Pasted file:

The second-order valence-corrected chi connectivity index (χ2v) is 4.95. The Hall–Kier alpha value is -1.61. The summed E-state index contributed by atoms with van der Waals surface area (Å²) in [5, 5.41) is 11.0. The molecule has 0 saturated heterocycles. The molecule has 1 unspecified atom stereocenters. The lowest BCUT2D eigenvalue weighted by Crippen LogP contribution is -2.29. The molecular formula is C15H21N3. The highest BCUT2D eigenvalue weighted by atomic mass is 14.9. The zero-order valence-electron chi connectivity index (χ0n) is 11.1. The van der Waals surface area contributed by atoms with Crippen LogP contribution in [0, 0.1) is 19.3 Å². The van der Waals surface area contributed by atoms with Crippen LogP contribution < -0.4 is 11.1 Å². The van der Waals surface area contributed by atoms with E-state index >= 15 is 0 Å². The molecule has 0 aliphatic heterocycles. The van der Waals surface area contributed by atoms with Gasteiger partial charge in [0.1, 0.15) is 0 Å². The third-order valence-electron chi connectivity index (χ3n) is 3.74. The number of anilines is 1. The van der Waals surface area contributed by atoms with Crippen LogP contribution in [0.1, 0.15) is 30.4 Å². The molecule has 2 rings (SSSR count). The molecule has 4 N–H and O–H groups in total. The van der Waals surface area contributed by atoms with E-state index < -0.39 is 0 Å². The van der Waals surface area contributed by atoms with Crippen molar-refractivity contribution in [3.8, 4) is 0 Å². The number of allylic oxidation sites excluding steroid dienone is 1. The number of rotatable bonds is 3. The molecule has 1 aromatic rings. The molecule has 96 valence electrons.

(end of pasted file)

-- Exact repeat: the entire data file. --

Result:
The second-order valence-corrected chi connectivity index (χ2v) is 4.95. The Hall–Kier alpha value is -1.61. The summed E-state index contributed by atoms with van der Waals surface area (Å²) in [5, 5.41) is 11.0. The molecule has 0 saturated heterocycles. The molecule has 1 unspecified atom stereocenters. The lowest BCUT2D eigenvalue weighted by Crippen LogP contribution is -2.29. The molecular formula is C15H21N3. The highest BCUT2D eigenvalue weighted by atomic mass is 14.9. The zero-order valence-electron chi connectivity index (χ0n) is 11.1. The van der Waals surface area contributed by atoms with Crippen LogP contribution in [0, 0.1) is 19.3 Å². The van der Waals surface area contributed by atoms with Crippen LogP contribution < -0.4 is 11.1 Å². The van der Waals surface area contributed by atoms with E-state index >= 15 is 0 Å². The molecule has 0 aliphatic heterocycles. The van der Waals surface area contributed by atoms with Gasteiger partial charge in [0.1, 0.15) is 0 Å². The third-order valence-electron chi connectivity index (χ3n) is 3.74. The number of anilines is 1. The van der Waals surface area contributed by atoms with Crippen LogP contribution in [0.1, 0.15) is 30.4 Å². The molecule has 2 rings (SSSR count). The molecule has 4 N–H and O–H groups in total. The van der Waals surface area contributed by atoms with E-state index < -0.39 is 0 Å². The van der Waals surface area contributed by atoms with Crippen molar-refractivity contribution in [3.8, 4) is 0 Å². The number of allylic oxidation sites excluding steroid dienone is 1. The number of rotatable bonds is 3. The molecule has 1 aromatic rings. The molecule has 96 valence electrons.